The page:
Farfetched and unsubstantiated seems also the idea of the ties between Roerich’s expedition plans on one hand, and the insurgent peasant movement in Siberia in 1933 supported by the Russian emigrants (pp. 184, 185) on the other.
One can agree that ‘The New Land’ did occupy a certain place in Roerich’s ideological searches. But it was by no means a practical guide, the same applying to the American stage of Roerich’s expeditionary activities. Again, the author claims that it was with the help from high-ranking Americans (up to president Roosevelt) that Roerich wanted to found the new state. At least here, the author managed to provide not only brief diary entries and his own speculations, but also an excerpt from a Kharbin newspaper denouncing Roerich for the intention to create ‘a Masonic state’ (pp. 276, 295). By the way, the artist’s connections with the masons remained outside the candidate’s scope, though this topic provides a good ground for creating a no less ‘breathtaking’ version of his biography.
As for the title of the thesis, it does not fully comply with its contents. V.A. Rosov has almost not touched upon the scientific and cultural component of Roerich’s travels to Tibet and Manchuria, groundlessly setting forth the speculatively reconstructed political background instead. The candidate’s main point is that ‘both expeditions… were directly initiated by the idea of founding a Mongol-Siberian state’ (p. 364), but it is not strengthened by any evidence from reliable sources. It is possible that, if the author had used more of Roerich’s own work and the multiple studies by the Roerich scholars (such as, for example, the fundamental works by L.V. Shaposhnikova), he could have understood the actual position occupied by ‘The Great Plan’ in the ideological searches of the eminent artist and thinker. ‘The New Land’ must be viewed rather as a liberal category than as a geopolitical concept.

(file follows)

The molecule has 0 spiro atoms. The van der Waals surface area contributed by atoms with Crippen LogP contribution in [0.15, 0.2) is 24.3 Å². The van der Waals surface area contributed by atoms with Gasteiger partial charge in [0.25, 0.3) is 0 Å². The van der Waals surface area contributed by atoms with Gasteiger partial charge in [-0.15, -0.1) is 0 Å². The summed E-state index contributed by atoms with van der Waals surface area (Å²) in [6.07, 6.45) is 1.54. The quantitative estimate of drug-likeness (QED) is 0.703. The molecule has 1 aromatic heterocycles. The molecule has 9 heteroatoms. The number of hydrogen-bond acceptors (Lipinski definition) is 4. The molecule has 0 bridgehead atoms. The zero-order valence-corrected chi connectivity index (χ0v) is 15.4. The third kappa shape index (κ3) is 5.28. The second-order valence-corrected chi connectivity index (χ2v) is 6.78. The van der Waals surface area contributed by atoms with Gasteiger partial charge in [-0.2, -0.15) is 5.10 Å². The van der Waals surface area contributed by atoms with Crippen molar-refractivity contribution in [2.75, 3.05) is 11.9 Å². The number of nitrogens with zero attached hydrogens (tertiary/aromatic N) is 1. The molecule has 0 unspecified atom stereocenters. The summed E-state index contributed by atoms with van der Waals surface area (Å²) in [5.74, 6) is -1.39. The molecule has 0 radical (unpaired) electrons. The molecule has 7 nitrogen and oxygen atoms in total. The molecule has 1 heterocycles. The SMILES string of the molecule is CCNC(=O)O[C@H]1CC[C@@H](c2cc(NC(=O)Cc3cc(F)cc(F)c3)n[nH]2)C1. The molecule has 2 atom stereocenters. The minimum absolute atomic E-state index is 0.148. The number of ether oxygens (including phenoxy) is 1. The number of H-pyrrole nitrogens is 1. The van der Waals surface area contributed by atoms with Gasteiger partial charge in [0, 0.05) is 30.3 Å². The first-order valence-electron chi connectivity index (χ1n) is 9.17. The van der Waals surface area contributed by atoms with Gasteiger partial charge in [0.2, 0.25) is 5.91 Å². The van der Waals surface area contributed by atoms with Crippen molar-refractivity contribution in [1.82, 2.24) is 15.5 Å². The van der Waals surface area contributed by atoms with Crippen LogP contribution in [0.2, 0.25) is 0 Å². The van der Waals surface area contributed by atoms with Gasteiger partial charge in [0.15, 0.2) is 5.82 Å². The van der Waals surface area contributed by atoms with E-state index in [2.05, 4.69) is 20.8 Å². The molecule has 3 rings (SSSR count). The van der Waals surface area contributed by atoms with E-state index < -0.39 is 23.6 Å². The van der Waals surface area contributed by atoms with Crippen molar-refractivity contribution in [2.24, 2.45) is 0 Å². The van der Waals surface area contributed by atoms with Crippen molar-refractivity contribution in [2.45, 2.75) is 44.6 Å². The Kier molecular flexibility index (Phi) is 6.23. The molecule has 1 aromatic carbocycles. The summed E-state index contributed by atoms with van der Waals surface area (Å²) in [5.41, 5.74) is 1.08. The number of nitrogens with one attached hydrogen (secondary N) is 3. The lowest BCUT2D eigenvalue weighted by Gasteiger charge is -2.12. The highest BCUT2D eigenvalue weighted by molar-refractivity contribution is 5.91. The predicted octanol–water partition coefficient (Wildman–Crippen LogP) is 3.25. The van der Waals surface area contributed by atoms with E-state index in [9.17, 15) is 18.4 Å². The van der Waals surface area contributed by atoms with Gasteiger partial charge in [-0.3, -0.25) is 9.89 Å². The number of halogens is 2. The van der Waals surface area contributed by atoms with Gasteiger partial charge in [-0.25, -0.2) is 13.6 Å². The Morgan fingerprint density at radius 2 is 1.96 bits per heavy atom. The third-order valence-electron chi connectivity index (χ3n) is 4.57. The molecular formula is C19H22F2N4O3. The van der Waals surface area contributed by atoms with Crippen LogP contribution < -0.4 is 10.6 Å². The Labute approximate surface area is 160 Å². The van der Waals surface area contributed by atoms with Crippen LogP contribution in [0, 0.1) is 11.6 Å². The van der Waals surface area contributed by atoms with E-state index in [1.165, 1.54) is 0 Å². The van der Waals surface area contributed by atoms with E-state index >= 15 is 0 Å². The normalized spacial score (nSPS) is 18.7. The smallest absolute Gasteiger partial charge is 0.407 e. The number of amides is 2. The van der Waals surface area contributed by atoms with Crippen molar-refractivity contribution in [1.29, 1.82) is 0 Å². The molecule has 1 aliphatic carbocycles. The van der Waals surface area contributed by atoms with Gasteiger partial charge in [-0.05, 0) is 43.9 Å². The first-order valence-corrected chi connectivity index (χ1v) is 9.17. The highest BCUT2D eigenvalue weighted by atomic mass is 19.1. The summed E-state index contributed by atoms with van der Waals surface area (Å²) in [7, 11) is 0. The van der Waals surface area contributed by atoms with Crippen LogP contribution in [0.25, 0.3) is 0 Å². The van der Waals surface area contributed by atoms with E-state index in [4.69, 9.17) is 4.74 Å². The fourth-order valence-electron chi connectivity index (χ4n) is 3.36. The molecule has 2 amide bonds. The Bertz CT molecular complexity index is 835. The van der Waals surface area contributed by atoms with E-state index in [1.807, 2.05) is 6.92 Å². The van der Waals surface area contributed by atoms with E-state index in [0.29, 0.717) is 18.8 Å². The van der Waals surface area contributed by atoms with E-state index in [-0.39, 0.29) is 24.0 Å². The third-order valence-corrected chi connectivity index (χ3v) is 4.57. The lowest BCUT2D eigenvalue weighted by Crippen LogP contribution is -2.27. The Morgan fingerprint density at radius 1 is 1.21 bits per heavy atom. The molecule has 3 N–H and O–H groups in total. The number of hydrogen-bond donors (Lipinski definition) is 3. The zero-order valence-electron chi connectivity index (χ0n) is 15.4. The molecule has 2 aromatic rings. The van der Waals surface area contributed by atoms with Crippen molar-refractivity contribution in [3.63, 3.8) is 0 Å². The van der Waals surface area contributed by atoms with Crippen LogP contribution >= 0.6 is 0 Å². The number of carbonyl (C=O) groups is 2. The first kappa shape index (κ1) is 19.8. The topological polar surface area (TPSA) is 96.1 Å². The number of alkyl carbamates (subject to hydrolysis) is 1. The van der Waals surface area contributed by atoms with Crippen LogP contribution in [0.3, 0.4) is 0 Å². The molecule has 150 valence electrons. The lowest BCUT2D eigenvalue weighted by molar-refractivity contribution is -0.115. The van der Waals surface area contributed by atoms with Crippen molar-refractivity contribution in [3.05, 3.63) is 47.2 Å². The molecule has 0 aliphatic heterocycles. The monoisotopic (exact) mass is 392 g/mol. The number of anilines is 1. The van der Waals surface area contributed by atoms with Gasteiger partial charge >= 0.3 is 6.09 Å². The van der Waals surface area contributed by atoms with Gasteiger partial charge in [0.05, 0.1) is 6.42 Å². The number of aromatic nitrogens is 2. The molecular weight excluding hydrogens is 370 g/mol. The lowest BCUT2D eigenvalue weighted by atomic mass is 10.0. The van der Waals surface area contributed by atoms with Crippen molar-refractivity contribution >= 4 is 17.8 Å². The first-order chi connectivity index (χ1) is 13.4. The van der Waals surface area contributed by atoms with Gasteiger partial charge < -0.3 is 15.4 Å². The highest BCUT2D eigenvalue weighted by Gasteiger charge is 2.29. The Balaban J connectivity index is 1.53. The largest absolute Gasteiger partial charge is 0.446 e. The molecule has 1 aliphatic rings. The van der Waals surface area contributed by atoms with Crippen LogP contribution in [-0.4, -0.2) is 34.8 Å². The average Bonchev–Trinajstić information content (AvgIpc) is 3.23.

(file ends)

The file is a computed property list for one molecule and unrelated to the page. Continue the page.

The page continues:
Neither the announced task, nor its implementation in the assessed thesis makes any contribution to the Russian historiography. The issues debated in it seem artificial, speculative and groundless. In my opinion, such a research cannot be a sufficient ground for conferment of the academic degree of Doctor of Historical Sciences in the specialty No.07.00.02 – History of the Homeland.
Chief Researcher, Institute for Russian History RAS
Head, Centre for History of Russian Folks
and Interethnic Relations
Doctor of Historical Sciences